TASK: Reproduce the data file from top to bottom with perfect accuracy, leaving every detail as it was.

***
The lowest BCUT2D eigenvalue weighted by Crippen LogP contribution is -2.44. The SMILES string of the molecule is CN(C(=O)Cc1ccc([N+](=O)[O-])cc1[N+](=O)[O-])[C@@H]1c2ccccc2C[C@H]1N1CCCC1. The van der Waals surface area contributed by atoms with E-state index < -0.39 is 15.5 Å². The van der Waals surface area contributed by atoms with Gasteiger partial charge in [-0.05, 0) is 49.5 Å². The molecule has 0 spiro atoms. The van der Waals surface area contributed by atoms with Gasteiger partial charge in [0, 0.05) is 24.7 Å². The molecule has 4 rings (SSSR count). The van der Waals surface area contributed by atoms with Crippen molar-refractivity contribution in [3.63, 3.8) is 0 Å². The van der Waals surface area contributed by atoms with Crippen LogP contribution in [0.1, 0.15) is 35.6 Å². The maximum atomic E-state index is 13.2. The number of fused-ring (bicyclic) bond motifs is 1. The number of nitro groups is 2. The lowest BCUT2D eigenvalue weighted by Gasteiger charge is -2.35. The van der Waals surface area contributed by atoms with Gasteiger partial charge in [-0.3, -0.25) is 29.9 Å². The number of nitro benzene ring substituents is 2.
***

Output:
The lowest BCUT2D eigenvalue weighted by Crippen LogP contribution is -2.44. The SMILES string of the molecule is CN(C(=O)Cc1ccc([N+](=O)[O-])cc1[N+](=O)[O-])[C@@H]1c2ccccc2C[C@H]1N1CCCC1. The van der Waals surface area contributed by atoms with E-state index < -0.39 is 15.5 Å². The van der Waals surface area contributed by atoms with Gasteiger partial charge in [-0.05, 0) is 49.5 Å². The molecule has 0 spiro atoms. The van der Waals surface area contributed by atoms with Gasteiger partial charge in [0, 0.05) is 24.7 Å². The molecule has 4 rings (SSSR count). The van der Waals surface area contributed by atoms with Crippen molar-refractivity contribution in [3.63, 3.8) is 0 Å². The van der Waals surface area contributed by atoms with Crippen LogP contribution in [0.1, 0.15) is 35.6 Å². The maximum atomic E-state index is 13.2. The number of fused-ring (bicyclic) bond motifs is 1. The number of nitro groups is 2. The lowest BCUT2D eigenvalue weighted by Gasteiger charge is -2.35. The van der Waals surface area contributed by atoms with Gasteiger partial charge in [-0.3, -0.25) is 29.9 Å². The number of nitro benzene ring substituents is 2.